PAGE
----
...among Filipinos are the most common relatively flat noses. Evolutionary, this has been due to the climate, because people living in colder regions have longer and bigger noses due to the colder air, which so has the opportunity to warm up more before going to the lungs. Because of the hot temperatures close to the equator, this was not necessary for people living in the Philippines. Still, today you find several variations of noses among Filipinos as well as in more western regions. The different kind of noses range between really flat noses, really small noses, really wide, but also not so wide noses and you can even see people with pointy noses already. Still I guess the flat noses with the rather round tips are still the most usual kind. Therefore, a lot of Filipinos still think it is a sign of low class or lower social status if you have a wide flat nose compared to a small and peaked nose. But I also think that this is an assumption which is losing its credibility. One of my German friends here in the Philippines has a white, pointy and relatively bigger nose compared to the Filipinos and a lot of Filipino people tell her, that they like her nose and think her nose is really pretty, so I guess having a pointy nose is some kind of beauty feature here as well. Especially since it is all over the world a sign of beauty among models. I actually like both kind of noses, since I think it depends on the face around it – every nose can be pretty or not pretty in the relation to......

Words: 381 - Pages: 2

Free Essay

Sensory Adaptation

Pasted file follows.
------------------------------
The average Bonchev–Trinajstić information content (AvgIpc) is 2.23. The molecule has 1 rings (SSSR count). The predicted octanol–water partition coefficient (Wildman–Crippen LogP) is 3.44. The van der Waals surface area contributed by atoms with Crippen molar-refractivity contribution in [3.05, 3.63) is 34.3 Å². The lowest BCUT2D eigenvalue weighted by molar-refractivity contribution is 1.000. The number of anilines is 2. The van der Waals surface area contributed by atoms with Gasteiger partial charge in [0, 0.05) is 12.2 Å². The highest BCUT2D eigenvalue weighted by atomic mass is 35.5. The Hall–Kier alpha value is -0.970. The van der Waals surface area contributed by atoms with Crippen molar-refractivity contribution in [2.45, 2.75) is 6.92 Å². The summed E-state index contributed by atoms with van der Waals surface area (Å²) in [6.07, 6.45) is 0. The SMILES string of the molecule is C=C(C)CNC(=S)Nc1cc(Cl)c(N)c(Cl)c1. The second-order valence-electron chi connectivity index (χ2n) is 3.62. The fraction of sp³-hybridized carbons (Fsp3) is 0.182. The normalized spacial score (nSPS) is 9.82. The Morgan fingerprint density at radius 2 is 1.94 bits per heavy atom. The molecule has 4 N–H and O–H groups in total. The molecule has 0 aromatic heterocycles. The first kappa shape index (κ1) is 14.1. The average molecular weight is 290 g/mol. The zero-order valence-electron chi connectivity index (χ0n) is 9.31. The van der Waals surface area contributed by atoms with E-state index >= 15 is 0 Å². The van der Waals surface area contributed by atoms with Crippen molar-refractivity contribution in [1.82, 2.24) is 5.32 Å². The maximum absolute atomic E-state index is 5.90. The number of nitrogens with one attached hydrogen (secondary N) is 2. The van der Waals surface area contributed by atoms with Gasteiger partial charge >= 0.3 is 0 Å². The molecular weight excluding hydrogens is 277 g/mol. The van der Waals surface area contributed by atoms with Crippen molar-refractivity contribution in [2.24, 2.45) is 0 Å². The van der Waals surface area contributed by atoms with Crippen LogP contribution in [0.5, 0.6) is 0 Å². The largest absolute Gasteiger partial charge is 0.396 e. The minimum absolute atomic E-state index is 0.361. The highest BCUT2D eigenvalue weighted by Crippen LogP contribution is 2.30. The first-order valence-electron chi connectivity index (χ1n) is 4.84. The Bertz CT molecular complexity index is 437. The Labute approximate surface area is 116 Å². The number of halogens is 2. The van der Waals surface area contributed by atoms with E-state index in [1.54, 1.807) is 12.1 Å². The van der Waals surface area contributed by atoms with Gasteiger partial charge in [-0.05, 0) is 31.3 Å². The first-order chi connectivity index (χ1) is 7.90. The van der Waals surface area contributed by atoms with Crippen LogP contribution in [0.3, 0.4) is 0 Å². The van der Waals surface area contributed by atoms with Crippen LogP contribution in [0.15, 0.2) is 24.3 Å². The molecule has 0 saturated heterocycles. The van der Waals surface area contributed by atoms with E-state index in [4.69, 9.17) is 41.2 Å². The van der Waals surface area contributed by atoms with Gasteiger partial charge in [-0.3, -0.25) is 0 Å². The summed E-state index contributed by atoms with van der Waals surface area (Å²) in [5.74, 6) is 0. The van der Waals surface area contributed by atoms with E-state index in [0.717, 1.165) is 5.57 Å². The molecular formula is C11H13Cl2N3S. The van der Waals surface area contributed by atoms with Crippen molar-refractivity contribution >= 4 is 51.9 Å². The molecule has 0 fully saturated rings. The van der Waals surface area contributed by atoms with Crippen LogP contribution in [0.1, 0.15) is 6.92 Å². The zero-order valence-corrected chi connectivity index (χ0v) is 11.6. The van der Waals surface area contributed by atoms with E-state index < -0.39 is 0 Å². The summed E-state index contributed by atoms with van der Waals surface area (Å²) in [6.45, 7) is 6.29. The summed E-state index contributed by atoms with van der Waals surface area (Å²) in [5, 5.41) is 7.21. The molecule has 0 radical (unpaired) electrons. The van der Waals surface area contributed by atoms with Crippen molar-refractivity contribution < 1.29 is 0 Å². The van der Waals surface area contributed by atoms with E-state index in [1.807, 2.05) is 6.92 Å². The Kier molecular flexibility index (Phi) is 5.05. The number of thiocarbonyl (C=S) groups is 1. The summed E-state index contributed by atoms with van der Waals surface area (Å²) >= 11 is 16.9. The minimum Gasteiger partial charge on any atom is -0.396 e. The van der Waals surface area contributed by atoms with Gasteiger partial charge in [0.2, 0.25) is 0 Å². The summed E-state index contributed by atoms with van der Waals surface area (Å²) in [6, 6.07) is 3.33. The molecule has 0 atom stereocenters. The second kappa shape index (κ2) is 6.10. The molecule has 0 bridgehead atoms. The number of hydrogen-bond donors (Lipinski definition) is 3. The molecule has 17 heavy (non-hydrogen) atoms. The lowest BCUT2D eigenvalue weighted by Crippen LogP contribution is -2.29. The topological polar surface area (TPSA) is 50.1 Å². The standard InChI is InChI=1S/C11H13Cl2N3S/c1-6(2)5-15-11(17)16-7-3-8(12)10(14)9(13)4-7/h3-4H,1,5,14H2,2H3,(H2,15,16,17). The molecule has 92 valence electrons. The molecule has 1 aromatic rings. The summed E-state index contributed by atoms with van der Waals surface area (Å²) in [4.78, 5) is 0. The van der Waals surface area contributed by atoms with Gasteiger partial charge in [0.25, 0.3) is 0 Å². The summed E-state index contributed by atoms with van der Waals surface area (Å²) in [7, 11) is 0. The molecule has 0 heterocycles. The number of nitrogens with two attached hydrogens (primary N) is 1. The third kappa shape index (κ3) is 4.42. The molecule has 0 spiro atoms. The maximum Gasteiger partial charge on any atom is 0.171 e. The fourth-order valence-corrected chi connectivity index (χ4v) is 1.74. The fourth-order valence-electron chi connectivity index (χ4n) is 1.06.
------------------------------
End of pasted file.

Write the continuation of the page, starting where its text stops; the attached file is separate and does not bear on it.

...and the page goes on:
...Introduction: Adaptation in sensory evaluation of food refers to the slow drop of sensation (in constant magnitude) after the stimulus has been fully switched on (Lawless & Heyman, 1993). They also added that after a certain time this sensation can completely disappear or in some instances the taste persists that shows a degree of taste adaptation. This idea usually occurs when the perceived taste intensity of one product reduces the other different product. For example, water can taste sour or bitter after a salt adaptation. On the other hand, taste interaction masks the interaction between mixtures of different tastes (Lawless & Heyman, 1993). A solution of sucrose (sweet) and quinine (bitter) will taste less sweet than a pure sucrose solution of the same strength. According to Lawless and Heyman (1993), these sensations are distinguished by taste buds present on the tongue namely fungiform, circumvallate and foliate. They contain 30 to 50 taste receptor cells (TRCs). TRCs protrude hair-like cilia called microvillae to the surface of the taste buds that form the taste pore. This then comes into contact with the saliva. It is believed that flavoursome molecules from food bind to microvillae at the top of the taste cells. After binding, the taste-producing compounds (tastants) transfer sensations to the tongue and beyond by different pathways. For chemicals that produce sweet, umami and bitter tastes they use similar receptors called G- protein coupled receptors......

Words: 1440 - Pages: 6

Free Essay

Adaptation of Sensory Receptors